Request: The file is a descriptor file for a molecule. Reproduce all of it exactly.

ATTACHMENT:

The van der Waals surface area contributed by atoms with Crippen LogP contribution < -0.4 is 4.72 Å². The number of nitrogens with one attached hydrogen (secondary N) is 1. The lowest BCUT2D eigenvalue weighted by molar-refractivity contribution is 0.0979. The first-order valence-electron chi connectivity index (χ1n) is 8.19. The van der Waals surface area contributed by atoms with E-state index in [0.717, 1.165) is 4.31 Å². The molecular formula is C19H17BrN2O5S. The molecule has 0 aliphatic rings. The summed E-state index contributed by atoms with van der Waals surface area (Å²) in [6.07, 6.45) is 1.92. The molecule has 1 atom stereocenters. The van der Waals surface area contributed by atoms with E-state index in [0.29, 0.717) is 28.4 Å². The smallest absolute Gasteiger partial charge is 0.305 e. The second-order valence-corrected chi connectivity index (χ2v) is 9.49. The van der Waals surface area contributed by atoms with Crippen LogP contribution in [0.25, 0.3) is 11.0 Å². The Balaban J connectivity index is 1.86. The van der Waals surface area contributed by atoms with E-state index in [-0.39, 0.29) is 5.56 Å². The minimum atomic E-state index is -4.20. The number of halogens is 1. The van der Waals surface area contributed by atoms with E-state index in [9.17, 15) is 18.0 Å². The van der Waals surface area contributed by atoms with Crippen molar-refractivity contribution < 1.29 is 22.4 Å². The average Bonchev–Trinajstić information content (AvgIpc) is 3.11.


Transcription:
The van der Waals surface area contributed by atoms with Crippen LogP contribution < -0.4 is 4.72 Å². The number of nitrogens with one attached hydrogen (secondary N) is 1. The lowest BCUT2D eigenvalue weighted by molar-refractivity contribution is 0.0979. The first-order valence-electron chi connectivity index (χ1n) is 8.19. The van der Waals surface area contributed by atoms with E-state index in [0.717, 1.165) is 4.31 Å². The molecular formula is C19H17BrN2O5S. The molecule has 0 aliphatic rings. The summed E-state index contributed by atoms with van der Waals surface area (Å²) in [6.07, 6.45) is 1.92. The molecule has 1 atom stereocenters. The van der Waals surface area contributed by atoms with E-state index in [0.29, 0.717) is 28.4 Å². The smallest absolute Gasteiger partial charge is 0.305 e. The second-order valence-corrected chi connectivity index (χ2v) is 9.49. The van der Waals surface area contributed by atoms with Crippen LogP contribution in [0.25, 0.3) is 11.0 Å². The Balaban J connectivity index is 1.86. The van der Waals surface area contributed by atoms with E-state index in [-0.39, 0.29) is 5.56 Å². The minimum atomic E-state index is -4.20. The number of halogens is 1. The van der Waals surface area contributed by atoms with E-state index in [9.17, 15) is 18.0 Å². The van der Waals surface area contributed by atoms with Crippen molar-refractivity contribution < 1.29 is 22.4 Å². The average Bonchev–Trinajstić information content (AvgIpc) is 3.11.